"Last year was about the school working to pull itself out," says Mr Dampier. And it did. Sats for numeracy rose, English and science scores were higher, and by June 2000 the school had already met its Sats targets for 2001. Last September, Ofsted deemed the school satisfactory throughout.
"The turnaround was amazing," says Mr Dampier. "We worked the kids really hard. They did some good work and started to have a sense of ownership about it."
Now, all their coursework has gone, folders of assessments have been destroyed and those ticks in boxes that prove a school is doing the right things have gone up in smoke. Ofsted is due again later this year. "We just have to be realistic," says Mr Dampier. "They're not going to say, 'Oh, there, there, you've had a fire'. We just have to start again and get on with it."
So that's what they've done, teachers and pupils alike. Not that it's all doom and gloom. The school expects to have a new, permanent building in two years' time, costingpound;1.5 million. And Mr Dampier, for one, has not lost his sense of humour.
"After surviving a gruelling four-year training programme, and a tiring NQT year, the last thing I needed before Christmas was to lose everything," he says. "It's a bit corny, but you could say I've had a baptism of fire."
THE HEAT'S ON
If Hampshire local education authority seems surprisingly well prepared for arson attacks, it's not without good reason. The Arson Prevention Bureau, set up by the Home Office in 1991, estimates that schools suffered around pound;65 million-worth of damage from arson in 2000.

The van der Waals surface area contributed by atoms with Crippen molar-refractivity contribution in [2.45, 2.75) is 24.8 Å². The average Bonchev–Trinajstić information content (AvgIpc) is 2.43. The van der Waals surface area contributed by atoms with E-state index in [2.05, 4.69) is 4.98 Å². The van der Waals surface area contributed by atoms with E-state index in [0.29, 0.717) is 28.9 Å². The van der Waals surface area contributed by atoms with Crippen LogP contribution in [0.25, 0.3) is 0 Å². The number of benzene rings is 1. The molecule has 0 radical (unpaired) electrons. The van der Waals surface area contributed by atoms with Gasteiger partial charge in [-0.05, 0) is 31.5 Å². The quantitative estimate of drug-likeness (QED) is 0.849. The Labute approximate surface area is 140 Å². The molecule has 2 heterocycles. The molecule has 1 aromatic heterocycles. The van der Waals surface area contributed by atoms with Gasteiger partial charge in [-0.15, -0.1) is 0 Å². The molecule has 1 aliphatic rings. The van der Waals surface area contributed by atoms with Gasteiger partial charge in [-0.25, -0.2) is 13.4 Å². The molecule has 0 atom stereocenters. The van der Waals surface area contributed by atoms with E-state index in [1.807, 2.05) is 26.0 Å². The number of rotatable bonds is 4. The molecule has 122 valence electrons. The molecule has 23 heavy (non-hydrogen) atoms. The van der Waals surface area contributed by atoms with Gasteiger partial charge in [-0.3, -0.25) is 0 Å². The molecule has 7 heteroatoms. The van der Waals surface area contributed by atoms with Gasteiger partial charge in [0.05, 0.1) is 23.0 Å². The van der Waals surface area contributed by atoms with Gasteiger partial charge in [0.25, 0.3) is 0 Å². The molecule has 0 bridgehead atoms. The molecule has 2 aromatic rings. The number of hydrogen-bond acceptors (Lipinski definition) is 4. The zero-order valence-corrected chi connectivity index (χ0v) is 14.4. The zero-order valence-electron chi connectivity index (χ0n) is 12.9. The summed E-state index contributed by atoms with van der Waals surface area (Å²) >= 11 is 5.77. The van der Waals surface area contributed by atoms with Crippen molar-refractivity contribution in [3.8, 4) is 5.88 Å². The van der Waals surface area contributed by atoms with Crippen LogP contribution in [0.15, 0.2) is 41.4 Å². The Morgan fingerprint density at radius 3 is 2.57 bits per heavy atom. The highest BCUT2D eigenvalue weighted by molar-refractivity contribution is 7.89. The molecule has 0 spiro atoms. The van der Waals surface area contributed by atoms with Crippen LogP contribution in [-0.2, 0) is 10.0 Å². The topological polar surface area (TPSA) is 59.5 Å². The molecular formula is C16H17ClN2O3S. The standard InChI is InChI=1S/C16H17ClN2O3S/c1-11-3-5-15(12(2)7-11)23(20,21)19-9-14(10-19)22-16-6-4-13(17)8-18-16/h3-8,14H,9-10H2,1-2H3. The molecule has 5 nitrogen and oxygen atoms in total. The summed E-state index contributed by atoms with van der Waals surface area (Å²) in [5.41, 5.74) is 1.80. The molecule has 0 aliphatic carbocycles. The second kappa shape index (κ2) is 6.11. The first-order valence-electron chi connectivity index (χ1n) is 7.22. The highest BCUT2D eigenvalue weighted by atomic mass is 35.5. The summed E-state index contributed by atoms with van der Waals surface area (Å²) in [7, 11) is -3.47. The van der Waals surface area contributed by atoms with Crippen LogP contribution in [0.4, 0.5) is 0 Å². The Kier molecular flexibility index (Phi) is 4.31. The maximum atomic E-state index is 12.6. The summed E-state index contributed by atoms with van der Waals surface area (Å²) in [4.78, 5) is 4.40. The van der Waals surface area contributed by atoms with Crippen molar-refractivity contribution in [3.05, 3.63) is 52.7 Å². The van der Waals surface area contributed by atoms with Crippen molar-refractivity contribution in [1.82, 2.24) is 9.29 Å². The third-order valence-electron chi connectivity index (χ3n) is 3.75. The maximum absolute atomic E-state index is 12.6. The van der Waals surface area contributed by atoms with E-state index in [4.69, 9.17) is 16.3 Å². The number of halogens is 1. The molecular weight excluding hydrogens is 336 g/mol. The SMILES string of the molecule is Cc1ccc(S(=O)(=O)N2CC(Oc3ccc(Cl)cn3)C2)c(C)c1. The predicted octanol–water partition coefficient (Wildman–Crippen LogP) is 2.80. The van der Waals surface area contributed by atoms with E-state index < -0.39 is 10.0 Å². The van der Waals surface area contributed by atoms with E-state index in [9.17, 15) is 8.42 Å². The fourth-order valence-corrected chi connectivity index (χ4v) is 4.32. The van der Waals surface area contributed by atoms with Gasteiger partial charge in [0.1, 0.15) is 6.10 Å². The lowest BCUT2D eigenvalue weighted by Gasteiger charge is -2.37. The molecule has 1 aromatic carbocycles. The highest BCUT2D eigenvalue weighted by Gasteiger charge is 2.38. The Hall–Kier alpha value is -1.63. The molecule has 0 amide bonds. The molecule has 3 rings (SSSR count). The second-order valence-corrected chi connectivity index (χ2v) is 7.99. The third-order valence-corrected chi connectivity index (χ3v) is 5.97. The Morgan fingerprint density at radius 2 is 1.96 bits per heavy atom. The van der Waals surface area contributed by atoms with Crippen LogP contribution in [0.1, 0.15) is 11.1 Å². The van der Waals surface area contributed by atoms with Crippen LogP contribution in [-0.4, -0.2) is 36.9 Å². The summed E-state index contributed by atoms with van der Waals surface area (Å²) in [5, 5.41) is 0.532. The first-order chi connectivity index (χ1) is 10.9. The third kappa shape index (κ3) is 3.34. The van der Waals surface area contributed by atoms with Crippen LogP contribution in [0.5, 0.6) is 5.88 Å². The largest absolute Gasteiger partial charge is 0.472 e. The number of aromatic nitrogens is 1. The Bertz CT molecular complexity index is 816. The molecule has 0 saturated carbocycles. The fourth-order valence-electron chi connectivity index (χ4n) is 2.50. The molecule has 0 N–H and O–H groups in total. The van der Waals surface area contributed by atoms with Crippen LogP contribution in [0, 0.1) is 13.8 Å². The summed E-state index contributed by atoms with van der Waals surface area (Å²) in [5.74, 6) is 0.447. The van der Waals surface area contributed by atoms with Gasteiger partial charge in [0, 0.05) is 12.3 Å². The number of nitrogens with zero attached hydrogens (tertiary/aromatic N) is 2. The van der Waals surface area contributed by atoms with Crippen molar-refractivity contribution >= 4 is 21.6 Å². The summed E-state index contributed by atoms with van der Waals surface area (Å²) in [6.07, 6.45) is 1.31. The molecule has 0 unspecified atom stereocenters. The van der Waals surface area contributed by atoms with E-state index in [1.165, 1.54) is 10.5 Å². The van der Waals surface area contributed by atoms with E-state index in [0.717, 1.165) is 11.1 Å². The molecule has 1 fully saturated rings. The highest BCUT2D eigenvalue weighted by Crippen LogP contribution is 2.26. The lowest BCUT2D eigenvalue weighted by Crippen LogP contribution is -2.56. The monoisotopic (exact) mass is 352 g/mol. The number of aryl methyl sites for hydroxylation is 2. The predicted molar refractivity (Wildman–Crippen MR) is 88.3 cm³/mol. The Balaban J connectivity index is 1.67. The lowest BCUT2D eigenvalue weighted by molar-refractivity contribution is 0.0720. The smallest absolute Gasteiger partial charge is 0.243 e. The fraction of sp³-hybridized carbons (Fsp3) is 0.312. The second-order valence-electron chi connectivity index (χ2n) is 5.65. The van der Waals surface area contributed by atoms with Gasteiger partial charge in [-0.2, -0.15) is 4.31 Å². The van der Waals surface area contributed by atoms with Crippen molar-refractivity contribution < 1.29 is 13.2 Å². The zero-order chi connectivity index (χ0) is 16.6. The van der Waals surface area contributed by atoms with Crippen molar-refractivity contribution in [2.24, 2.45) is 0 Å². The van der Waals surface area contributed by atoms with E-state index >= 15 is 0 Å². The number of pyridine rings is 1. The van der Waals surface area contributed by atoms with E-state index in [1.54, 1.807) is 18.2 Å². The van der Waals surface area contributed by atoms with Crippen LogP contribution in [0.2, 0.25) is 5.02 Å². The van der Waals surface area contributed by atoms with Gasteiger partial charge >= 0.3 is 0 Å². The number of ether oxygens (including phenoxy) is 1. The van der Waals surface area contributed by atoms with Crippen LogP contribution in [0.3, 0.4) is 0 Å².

"It's a big problem," says Karen Haestier, a project manager at the APB. "Schools are more likely than any other type of building to suffer a malicious fire."
Research by the APB in 1998 found that the number of arson attacks on schools was running at 1,000 to 1,400 each year. Between 65 and 75 per cent of all fires in schools are classified as malicious.
It also found that large school fires were not restricted to particular areas - recent attacks have been in places as diverse as London, Cornwall, Hertfordshire, Yorkshire, Nottinghamshire and Perth and Kinross. Fires in schools are most likely to be started by pupils, former pupils, their friends, or others with knowledge of the school.
Such is the extent of the problem that the bureau - which is jointly funded by the Home Office and the Association of British Insurers - launched an initiative in 1998 to reduce levels of school arson. It published How to Combat Arson in Schools, with sponsorship from Zurich Municipal, the biggest insurer of school buildings, which includes an action plan for preventing arson.
How to Combat Arson in Schools is available free from the Arson Prevention Bureau. Tel: 020 7216 7437